Human rights group calls for criminal probe of hospital bombing

Human rights group calls for criminal probe of hospital bombing

A leading human rights organization is urging Defense Secretary Ashton Carter to investigate the U.S. bombing of a hospital in Kunduz, Afghanistan as a potential war crime.

“Your statements following the Kunduz attack expressed clear recognition not only of the seriousness of the incident but of the need for accountability,” Sarah Margon, Washington director of Human Rights Watch, wrote in a letter to Carter, released Monday.


“The international community, including the people of Afghanistan, are watching closely to see what credible, impartial and transparent steps are taken to uphold this commitment. Anything short of that will not only be an affront to the lives lost at the MSF hospital, but will burden U.S. military operations — and the U.S. government’s commitment to the rule of law — in Afghanistan and elsewhere around the world,” she added.

At issue is the Oct. 3 airstrike by U.S. forces that hit a hospital run by Doctors Without Borders. The medical organization said 42 staff members, patients and caretakers died in the bombing.

In late November, the Pentagon summarized the findings of its investigation that found the bombing was primarily the result of human error. The airstrike was intended for a government building believed to be controlled by the Taliban, but the electronic systems on the U.S. aircraft malfunctioned and the crew relied on a description of the target, Army Gen. John Campbell has said.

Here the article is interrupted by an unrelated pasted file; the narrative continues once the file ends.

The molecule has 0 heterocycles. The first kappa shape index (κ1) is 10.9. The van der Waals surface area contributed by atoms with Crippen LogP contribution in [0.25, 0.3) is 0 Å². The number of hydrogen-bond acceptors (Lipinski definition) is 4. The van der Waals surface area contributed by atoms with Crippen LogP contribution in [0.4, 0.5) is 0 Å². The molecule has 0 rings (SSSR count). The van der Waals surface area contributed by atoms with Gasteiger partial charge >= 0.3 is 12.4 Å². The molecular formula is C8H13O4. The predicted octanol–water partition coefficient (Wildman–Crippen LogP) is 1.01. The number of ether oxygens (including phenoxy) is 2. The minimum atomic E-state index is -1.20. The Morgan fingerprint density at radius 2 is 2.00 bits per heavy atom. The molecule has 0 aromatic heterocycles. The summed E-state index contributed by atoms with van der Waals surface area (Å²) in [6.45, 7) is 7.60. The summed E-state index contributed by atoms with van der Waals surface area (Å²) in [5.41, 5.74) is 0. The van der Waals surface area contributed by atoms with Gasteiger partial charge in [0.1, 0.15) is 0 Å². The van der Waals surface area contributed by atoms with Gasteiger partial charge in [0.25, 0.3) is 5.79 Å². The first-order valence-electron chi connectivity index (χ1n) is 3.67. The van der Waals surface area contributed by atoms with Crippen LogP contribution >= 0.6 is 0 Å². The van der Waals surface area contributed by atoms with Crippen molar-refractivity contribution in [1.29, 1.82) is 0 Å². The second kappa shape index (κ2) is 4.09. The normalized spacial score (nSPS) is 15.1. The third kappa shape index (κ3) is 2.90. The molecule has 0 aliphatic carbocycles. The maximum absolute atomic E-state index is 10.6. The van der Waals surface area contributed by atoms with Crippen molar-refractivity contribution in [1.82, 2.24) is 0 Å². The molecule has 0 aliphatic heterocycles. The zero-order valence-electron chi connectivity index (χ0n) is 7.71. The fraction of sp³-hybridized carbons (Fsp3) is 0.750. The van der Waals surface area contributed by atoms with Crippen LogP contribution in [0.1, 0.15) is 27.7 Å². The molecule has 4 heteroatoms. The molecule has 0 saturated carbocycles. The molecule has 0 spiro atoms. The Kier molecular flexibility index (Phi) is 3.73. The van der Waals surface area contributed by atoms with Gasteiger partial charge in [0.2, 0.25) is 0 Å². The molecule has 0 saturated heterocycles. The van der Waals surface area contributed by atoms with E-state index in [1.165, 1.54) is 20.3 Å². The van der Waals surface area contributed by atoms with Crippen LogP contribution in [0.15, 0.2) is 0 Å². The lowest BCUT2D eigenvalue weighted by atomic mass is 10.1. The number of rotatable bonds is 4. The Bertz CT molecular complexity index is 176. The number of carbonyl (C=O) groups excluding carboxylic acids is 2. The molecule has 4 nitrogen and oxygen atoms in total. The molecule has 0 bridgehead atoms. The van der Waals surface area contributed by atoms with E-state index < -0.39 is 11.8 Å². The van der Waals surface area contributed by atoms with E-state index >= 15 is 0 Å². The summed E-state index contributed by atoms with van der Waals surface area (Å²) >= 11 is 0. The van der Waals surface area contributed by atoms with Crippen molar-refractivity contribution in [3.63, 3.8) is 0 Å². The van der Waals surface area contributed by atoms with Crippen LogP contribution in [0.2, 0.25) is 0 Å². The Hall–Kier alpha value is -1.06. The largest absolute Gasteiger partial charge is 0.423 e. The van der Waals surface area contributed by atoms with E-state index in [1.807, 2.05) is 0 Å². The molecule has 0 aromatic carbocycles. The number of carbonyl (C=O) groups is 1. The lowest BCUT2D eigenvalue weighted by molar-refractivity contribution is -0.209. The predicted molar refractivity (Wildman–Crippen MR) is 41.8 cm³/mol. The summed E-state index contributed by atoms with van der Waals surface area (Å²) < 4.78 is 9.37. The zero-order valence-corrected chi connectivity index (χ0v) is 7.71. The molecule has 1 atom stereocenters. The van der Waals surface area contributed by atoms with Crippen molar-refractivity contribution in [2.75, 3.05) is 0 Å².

Multiple military officials have been suspended, pending further investigation.

In her letter, Margon argued that the Pentagon’s own summary of its investigation, as well as Doctors Without Borders’ report of the bombing, merit a criminal investigation. Those who are found to have criminal intent, either intentionally or recklessly, would be responsible for a war crime, she added.

Margon also urged that the investigation be independent of influence from the chain of command. Appointing an independent authority to convene courts-martial and creating what’s known as consolidated disposition authority to control referrals of criminal charges could achieve this, she suggested.

“The U.S. military justice system does not have a good record of providing meaningful accountability for alleged war crimes committed in Afghanistan and Iraq,” Margon wrote.

When announcing the Pentagon's findings, Campbell promised the investigation was "thorough and unbiased."

Doctors Without Borders has repeatedly called for an independent investigation by the International Humanitarian Fact-Finding Commission, created under the Geneva Conventions to investigate breaches of international humanitarian law.

The United States and Afghanistan both need to consent to such an investigation. So far, neither has.

Some Democratic lawmakers have also called for an independent investigation.